Link roundup – July 16, 2014

Been a long time since my last post – we’ve had a lot of changes at the UMF library, and that’s taken much of my time and thought. (And my current knitting project has taken a lot of what’s left…) But I had one link I particularly wanted to share today, so you get a few others too.



For science! (and technology)

The online world: 

Like a lot of people, I’ve been following the various stories about Facebook manipulating feeds for research purposes (and the problematic construction of that research.) DearAuthor had one of the better summaries I’ve seen of the issues, danah boyd has some great thoughts as usual, and the Atlantic’s article also had some specifics I hadn’t seen many other places.

In somewhat happier news, I have been playing with Evernote (which I’m currently using to store books I want to read and some trip planning things for an eventual trip to England whenever I can figure out the scheduling.) I found these 31 tips on Evernote had some things I hadn’t figured out yet (including some interesting search combos) and Michael Hyatt’s post on how he uses tags got me thinking about tags versus notebooks.

For fun:

Recent reading: 

I’ve been in that weird headspace where I have not been picking up fiction, but I did recently reread Josephine Tey’s The Daughter of Time. Another recent read was The Poisoner’s Handbook: Murder and the Birth of Forensic Medicine in Jazz Age New York by Deborah Blum, which is one part poisons, one part forensic science, one part history, and one part biography, and all entirely fascinating. Before that, I had a string of books about reptile smuggling, and some pleasant but unremarkable YA mysteries.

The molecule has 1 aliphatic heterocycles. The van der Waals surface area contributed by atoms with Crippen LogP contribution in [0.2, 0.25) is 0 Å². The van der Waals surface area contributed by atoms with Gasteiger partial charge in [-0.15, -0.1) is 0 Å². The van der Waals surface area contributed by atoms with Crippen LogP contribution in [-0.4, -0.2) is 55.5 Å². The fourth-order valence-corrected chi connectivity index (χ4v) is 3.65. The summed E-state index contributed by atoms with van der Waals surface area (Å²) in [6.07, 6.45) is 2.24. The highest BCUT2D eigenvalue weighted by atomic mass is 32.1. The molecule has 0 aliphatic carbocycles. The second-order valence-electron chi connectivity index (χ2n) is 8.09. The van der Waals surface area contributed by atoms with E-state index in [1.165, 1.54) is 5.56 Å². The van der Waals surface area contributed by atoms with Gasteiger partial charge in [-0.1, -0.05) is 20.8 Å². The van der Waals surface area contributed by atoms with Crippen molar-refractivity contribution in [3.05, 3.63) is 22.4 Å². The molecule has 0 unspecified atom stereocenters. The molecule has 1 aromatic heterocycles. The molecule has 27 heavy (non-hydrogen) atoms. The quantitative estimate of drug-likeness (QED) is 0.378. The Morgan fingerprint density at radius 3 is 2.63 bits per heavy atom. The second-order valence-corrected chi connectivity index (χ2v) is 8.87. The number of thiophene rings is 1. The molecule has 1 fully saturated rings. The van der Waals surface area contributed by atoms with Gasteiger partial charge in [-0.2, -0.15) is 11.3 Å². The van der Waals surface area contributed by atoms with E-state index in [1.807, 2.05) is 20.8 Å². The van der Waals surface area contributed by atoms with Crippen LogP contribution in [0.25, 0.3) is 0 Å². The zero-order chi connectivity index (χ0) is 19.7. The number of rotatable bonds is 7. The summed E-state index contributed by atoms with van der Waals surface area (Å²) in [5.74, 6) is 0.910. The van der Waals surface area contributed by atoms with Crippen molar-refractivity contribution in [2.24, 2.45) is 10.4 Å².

I’m currently working on danah boyd’s It’s ComplicatedThe Social Lives of Networked Teensand I’ve been saving Katherine Addison’s (also known as Sarah Monette) The Goblin Emperor for as soon as I have the attention to appreciate it properly. (Everyone I know who’s read it says it’s fabulous and it is so right up my narrative trope alley.) 

My watching habits have been all about the good knitting watching – several sets of Netflix documentaries, a complete rewatch of Leverage, and really enjoying Miss Fisher’s Murder Mysteries once I’d finished the books. (The series is different, but I find the ways it’s different interesting rather than annoying.)

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Hi, I’m Jen

Librarian, infovore, and general geek, likely to write comments about books, link collections, and other thoughts related to how we find, use, and take joy in information.

I'm the Research Librarian at the Perkins School for the Blind

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